As yellow school buses roll down our neighborhood streets and crisp puffs of fall air announce that school is back in session, elementary school kids gleefully abandon their parents for days of learning, recess, lunch lines, and more learning. Lessons can be learned from kids bearing backpacks like Nepalese sherpas.
Building a regular exercise habit is great. Mindless diligence to it however, could benefit from a bit of added intellectual engagement time and again. Precocious curiosity drives the elementary school student to the classroom. Exercise curiosity can fuel added energy, commitment, and enjoyment in the gym. Good feelings are powerful motivators and so is learning.
Striving to learn something new can engage the reluctant exerciser. Looking to learning will improve the quality and maximize the benefits to the consistent fitness buff. Being purposefully curious about technique, training, and tactics will help the athlete at the top of the game to be patient while awaiting the slender performance gains that only come with time. Learning is about motivation and maximum performance.
A curious approach to fitness could be as grand as trying out a whole new sporting activity or as simple as appreciating the nuances of daily exercise behaviors. For example the yogaphyte may consciously choose to spend the upcoming weeks holding a particular pose with added precision. The tennis player, inspired by the US Open, may choose to play around with adding a bit more spin on groundstrokes. Or the cyclist will choose to attack sections of a well known route with a bit more aggression. Such things will lead to seeing athletics with a fresh perspective and lead to additional enjoyment. Just like a child races wide eyed onto the school bus, choose to skip curiously towards exercise.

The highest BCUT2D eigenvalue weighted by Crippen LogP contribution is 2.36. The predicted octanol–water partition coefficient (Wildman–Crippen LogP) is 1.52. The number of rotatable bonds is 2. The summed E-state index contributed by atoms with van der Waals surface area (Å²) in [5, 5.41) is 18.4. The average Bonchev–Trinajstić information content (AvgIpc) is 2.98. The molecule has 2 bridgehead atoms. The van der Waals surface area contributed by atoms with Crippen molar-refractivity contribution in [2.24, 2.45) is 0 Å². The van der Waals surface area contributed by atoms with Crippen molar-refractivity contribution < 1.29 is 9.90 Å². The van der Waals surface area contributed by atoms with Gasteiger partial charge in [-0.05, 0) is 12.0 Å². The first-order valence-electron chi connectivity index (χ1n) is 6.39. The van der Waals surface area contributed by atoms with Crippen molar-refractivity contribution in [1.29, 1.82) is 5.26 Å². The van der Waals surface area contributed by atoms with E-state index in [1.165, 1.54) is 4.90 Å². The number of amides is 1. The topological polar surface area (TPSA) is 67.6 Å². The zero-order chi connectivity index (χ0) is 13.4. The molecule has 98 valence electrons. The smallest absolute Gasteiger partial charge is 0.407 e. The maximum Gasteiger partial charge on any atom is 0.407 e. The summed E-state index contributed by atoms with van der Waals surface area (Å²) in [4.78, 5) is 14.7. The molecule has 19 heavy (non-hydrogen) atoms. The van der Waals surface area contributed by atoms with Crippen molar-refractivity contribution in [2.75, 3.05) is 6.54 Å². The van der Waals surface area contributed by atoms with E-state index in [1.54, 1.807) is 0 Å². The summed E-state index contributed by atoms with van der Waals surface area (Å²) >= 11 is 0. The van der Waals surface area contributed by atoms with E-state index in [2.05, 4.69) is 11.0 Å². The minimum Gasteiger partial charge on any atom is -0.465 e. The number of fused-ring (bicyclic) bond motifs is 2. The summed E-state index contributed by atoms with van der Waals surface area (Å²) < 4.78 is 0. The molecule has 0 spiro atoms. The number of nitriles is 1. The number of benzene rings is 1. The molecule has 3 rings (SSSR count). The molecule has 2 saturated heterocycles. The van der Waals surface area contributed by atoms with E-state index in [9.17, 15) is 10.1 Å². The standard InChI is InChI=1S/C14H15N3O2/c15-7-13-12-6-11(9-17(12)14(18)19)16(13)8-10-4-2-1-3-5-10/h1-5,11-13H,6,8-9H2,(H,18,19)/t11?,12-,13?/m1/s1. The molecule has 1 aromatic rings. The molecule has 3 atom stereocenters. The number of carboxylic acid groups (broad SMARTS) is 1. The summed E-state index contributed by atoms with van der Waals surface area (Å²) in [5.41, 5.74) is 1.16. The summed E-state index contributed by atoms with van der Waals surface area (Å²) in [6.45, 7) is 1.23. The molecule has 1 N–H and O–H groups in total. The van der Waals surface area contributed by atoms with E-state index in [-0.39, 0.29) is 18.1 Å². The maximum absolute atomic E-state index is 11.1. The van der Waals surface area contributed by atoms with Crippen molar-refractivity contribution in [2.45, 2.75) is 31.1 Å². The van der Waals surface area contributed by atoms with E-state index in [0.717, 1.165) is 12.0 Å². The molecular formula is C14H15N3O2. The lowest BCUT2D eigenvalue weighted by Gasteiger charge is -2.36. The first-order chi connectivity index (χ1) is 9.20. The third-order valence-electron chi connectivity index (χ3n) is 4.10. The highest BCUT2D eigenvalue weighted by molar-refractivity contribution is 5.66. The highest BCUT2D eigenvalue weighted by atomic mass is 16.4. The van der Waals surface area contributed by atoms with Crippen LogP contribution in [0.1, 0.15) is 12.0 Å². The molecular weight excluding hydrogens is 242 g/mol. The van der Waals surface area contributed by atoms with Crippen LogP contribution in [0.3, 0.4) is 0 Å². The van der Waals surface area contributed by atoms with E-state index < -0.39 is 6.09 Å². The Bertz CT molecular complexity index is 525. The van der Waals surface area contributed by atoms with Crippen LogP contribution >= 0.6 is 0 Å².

Your homework: Pick one thing about your exercise that you will choose to know a bit better and to do a bit better in one month’s time. When the leaves have begun to turn and the next long weekend, Columbus Day, rolls around, what is a tad bit different about your time at play?
Dr. Adam Naylor leads Telos Sport Psychology Consulting and is a Clinical Assistant Professor in Boston University’s School of Education. He has a decade and a half of experiences working with professional through amateur athletes – of note: US Open competitors, NCAA champions, Olympians, Stanley Cup winners, and UFC martial artists. Beyond sports, over the past five years he has served as a corporate performance and wellness consultant. He can be reached at email@example.com. Follow him on Twitter @ahnaylor.